Sunday, October 15, 2006

Barack Obama in 2008?

I've posted about Barack Obama a few times here, most notably when he spoke at Sojourner Magazine's Covenant for a New America ("A Call to Renewal"). A month ago, in my speedlinks, there were two stories that offered insights into Obama's possible run in 2008. First, an AP article offered Obama's views on national security. Then there was an earlier article in the New York Times which pointed out that Obama might say he is not running, but he isn't really not running either.

With Mark Warner dropping out of the race before it even gets started, Obama might be the closest thing to a centrist the Democrats have to offer. He seldom comes out with partisan speeches and can often be heard trying to find the middle ground. Part of that inclination might be that he is still a young senator, but it also might be that he truly believes that partisan politics do not serve the American public.

I like Obama, but I am cautious. I liked Hillary Clinton at the end of last year, but then she began a series of moves toward the right (a flag burning amendment, continued support for the Iraq War, fund-raising with Rupert Murdoch) that make me believe she will do anything to get elected, including selling out her liberal support. I hope Obama won't disappoint me the way Hillary has.

Time magazine has Barack Obama on the cover of their current issue, with an article entitled "The Democrats' New Face." Here is a bit of their article:
About halfway through the hour-long meeting, a middle-aged man stands up and says what seems to be on everyone's mind, with appropriate passion: "Congress hasn't done a damn thing this year. I'm tired of the politicians blaming each other. We should throw them all out and start over!"

"Including me?" the Senator asks.

A chorus of n-o-o-o-s. "Not you," the man says. "You're brand new." Obama wanders into a casual disquisition about the sluggish nature of democracy. The answer is not even remotely a standard, pretaped political response. He moves through some fairly arcane turf, talking about how political gerrymandering has led to a generation of politicians who come from safe districts where they don't have to consider the other side of the debate, which has made compromise -- —and therefore legislative progress -- —more difficult. "That's why I favored Arnold Schwarzenegger's proposal last year, a nonpartisan commission to draw the congressional-district maps in California. Too bad it lost." The crowd is keeping up with Obama, listening closely as he segues into a detailed discussion of the federal budget. Eventually, he realizes he has been filibustering and apologizes to the crowd for "making a speech." No one seems to care, since Obama is doing something pretty rare in latter-day American politics: he is respecting their intelligence.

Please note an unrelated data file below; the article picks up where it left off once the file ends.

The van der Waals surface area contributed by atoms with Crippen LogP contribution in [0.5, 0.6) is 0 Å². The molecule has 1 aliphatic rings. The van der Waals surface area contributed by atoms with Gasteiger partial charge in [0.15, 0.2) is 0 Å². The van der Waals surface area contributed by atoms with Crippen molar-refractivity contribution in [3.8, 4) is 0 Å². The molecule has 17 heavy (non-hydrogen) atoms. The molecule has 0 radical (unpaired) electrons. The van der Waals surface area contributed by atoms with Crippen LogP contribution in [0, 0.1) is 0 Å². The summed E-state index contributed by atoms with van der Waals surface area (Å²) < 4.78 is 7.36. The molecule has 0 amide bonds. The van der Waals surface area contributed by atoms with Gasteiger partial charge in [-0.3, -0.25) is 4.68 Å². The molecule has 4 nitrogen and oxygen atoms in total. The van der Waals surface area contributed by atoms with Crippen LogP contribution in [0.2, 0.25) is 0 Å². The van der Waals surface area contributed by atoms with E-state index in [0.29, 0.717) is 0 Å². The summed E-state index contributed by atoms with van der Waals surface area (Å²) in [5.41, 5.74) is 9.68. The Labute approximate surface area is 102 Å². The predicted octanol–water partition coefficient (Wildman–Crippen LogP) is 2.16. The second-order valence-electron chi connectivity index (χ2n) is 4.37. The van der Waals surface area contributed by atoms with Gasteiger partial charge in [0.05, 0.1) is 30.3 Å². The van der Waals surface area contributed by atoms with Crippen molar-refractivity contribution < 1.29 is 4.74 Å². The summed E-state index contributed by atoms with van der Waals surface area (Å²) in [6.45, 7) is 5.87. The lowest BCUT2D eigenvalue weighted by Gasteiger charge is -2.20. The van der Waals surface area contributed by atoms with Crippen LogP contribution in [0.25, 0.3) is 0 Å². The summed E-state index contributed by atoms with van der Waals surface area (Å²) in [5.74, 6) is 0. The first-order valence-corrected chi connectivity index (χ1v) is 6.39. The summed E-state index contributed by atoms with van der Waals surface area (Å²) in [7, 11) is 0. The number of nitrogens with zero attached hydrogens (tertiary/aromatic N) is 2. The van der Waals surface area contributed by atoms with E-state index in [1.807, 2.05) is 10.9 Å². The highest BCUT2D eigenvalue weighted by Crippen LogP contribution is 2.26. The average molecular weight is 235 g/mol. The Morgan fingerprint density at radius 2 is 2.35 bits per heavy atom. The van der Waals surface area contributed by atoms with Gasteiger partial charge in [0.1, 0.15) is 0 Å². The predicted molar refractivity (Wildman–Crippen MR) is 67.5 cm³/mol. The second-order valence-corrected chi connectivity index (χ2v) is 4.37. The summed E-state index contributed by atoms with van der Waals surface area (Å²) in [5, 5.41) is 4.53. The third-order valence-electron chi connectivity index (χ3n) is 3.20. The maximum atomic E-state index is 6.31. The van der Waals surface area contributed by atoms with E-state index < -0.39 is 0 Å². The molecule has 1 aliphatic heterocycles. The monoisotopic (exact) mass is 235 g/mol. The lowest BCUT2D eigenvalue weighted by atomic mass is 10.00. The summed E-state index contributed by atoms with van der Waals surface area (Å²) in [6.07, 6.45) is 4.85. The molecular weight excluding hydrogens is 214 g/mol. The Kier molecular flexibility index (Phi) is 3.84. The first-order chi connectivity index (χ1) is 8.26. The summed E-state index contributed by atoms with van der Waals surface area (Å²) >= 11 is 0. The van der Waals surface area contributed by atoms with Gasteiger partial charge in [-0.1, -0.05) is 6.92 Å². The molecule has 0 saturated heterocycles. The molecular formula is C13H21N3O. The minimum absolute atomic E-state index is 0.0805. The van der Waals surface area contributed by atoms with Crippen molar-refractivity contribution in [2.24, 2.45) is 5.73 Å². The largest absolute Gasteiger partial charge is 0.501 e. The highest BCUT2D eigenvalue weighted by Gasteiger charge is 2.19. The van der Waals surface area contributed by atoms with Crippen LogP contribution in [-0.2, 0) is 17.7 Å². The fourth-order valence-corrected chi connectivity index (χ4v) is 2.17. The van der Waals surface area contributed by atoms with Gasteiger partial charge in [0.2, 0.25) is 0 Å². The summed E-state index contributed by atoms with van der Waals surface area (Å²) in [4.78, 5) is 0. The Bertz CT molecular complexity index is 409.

There are glimpses of second-tier thinking in Obama, a rare commodity in politicians. I'd have to read the new book myself to know for sure, but this section from the Time reporter is telling:
I counted no fewer than 50 instances of excruciatingly judicious on-the-one-hand-on-the-other-handedness in The Audacity of Hope. At one point, he considers the historic influence of ideological extremists -- —that is, people precisely unlike him. "It has not always been the pragmatist, the voice of reason, or the force of compromise, that has created the conditions for liberty," he writes about the antislavery movement of the 19th century. "Knowing this, I can't summarily dismiss those possessed of similar certainty today -- —the antiabortion activist ... the animal rights activist who raids a laboratory -- —no matter how deeply I disagree with their views. I am robbed even of the certainty of uncertainty -- —for sometimes absolute truths may well be absolute."
It sounds like he is trying to transcend relativism, a move more Democrats should make if they want to ever regain power in this country.

The article concludes that Obama -- despite his bold opposition to the Iraq War in 2002 when his Senate campaign was just getting off the ground -- is not yet ready to tackle the bigger issues, such as energy policy and universal health care. But there is still time, and Obama is more than willing to adopt the ideas of others when they make sense (he supported Arnold Schwarzenegger's proposal last year for a nonpartisan commission to draw the congressional-district maps in California) and he says in the article that he will talk to Al Gore about his proposal for a huge increase in gas taxes to offset Social Security and Medicare taxes.

Obama's only policy move as a Senator was a joint effort with ultra-conservative Senator Tom Coburn of Oklahoma to publish every government contract -- a move which is certain to embarrass his fellow Senators when they fill bills with "pork."

The next year will be interesting. Obama may decide to get some more experience under his belt before trying to take the White House. The current unwillingness to make a definitive statement about 2008 might be a ploy to sell more books (as Colin Powell did in 1995). But it is also worth noting that his lack of a long political record makes him a much more electable candidate than Hillary Clinton or Russ Feingold.

The real question - whenever he runs, and he will run -- is whether or not he can tame his inclination to consider both sides of every argument enough to appear decisive and forceful -- traits that Americans seem to desire in this ambiguous world.

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